“Chaya puttu…are you up already?” her grandfather said. He said this unfailingly every day, as if surprised that she was up so early, even though she was always up at the same time “ask your ajji to hurry up with the coffee” he added revealing his real reason for taking his eyes off the newspaper.
A sudden gust of wind brought with the sweet smell of oleander in full bloom in the front yard. There was also a neem tree in the far right corner of the yard. Along the narrow sides of the house, Indian Magnolia, moonbeam and jasmine flowers bloomed. Decorative hibiscus and chrysanthemums lined the front wall.
The backyard had a coconut tree and two mango trees. The trees provided plenty of shade and kept the house cool.
Chaya crossed the hall and entered the courtyard – the central portion of the house. The small open courtyard had a latticed roof and a hallway running all around it. Four rooms surrounded the courtyard – a puja room, a store room, a large kitchen and a bathing room (which was rarely used as almost everybody bathed under the well). A tulasi vrindavan was placed exactly in the center of the courtyard.
Chaya went past the kitchen and saw her grandmother, Rukumi, filtering the thick coffee decoction into a mug while her aunt, Nagamani stirred and carefully the watch the milk ready to boil over at any minute.
She went down the steps leading into the backyard and saw her mother collect the kitchen utensils that had been washed the previous night and take them into the kitchen. The morning routine was already well under way.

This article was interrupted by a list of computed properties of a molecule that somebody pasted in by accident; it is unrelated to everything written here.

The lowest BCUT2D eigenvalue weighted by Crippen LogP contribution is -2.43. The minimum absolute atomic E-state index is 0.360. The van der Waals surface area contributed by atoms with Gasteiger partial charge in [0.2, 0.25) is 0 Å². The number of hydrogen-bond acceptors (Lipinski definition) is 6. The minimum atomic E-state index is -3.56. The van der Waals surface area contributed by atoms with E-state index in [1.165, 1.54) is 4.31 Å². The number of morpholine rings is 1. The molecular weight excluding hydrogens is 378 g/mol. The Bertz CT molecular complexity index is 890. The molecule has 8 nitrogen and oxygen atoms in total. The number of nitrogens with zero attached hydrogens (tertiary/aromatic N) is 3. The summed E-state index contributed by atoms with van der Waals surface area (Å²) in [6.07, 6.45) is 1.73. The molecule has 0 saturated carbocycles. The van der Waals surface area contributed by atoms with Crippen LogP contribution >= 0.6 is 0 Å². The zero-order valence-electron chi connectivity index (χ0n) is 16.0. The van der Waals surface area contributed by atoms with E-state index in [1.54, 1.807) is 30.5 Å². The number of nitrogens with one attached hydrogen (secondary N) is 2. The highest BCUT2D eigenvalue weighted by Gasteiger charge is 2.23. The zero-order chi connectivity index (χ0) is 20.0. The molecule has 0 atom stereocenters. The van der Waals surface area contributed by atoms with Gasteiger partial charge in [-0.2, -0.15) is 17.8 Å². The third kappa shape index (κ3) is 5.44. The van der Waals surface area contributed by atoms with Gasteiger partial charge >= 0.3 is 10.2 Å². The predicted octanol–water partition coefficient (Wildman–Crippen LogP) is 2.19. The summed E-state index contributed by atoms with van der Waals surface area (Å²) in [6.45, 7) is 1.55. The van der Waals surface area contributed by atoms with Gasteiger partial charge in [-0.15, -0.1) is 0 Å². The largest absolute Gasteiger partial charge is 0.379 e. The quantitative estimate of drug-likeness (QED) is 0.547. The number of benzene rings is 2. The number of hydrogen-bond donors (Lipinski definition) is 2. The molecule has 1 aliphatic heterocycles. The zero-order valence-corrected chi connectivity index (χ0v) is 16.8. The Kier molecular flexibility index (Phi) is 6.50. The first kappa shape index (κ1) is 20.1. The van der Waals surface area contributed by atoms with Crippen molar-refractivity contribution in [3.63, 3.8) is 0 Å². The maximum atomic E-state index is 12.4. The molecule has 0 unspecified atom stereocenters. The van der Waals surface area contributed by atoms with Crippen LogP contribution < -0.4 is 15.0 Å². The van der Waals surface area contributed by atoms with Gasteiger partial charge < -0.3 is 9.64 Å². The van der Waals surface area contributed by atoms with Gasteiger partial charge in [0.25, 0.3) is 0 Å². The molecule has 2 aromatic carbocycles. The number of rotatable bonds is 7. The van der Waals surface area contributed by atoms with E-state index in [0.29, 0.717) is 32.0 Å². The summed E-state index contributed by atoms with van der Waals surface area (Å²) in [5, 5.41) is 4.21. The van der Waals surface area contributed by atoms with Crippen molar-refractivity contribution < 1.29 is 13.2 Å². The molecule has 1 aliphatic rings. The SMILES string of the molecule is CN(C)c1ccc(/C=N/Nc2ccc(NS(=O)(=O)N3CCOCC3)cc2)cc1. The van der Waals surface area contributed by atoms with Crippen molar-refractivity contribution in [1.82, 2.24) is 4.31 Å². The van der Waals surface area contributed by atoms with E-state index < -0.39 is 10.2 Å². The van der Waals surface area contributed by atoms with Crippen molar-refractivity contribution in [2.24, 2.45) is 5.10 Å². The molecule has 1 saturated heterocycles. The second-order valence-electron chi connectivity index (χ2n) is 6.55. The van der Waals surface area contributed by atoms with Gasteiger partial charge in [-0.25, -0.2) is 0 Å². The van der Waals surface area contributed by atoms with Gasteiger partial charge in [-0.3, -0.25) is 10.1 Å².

She went first to the ‘women’s room’ at the far right end of the back wall and returned shortly to the well to finish her morning oblations.
Nearly 6 feet in diameter, the well dominated the backyard. Brimming with clean, clear water, it was the sole source of water supply for the entire household. Chaya loved the well. “It’s such a happy well” she would say, to the amusement of the adults. It was situated near the kitchen with concrete flooring running all around it. In front of the well, closer to the back veranda was the washing area. There was a half coconut shell filled with wood ash and coconut husk. Kitchen utensils and vessels were washed here. On the rear side of the well was the bathing area. On a small ledge jutting out from the side of the well were four copper tins – one filled with tooth powder, another with paddy husk ash, the third with turmeric powder and last with shikakai – acacia concuna powder used to wash one’s hair. There was an open wood stove next to the well and a brass drum. The stove would be lit and water heated for special occasions and colder days. A drain on either side of the well funneled the water into the garden area where cilantro, curry leaves, cluster beans and gourd grew rather wildly.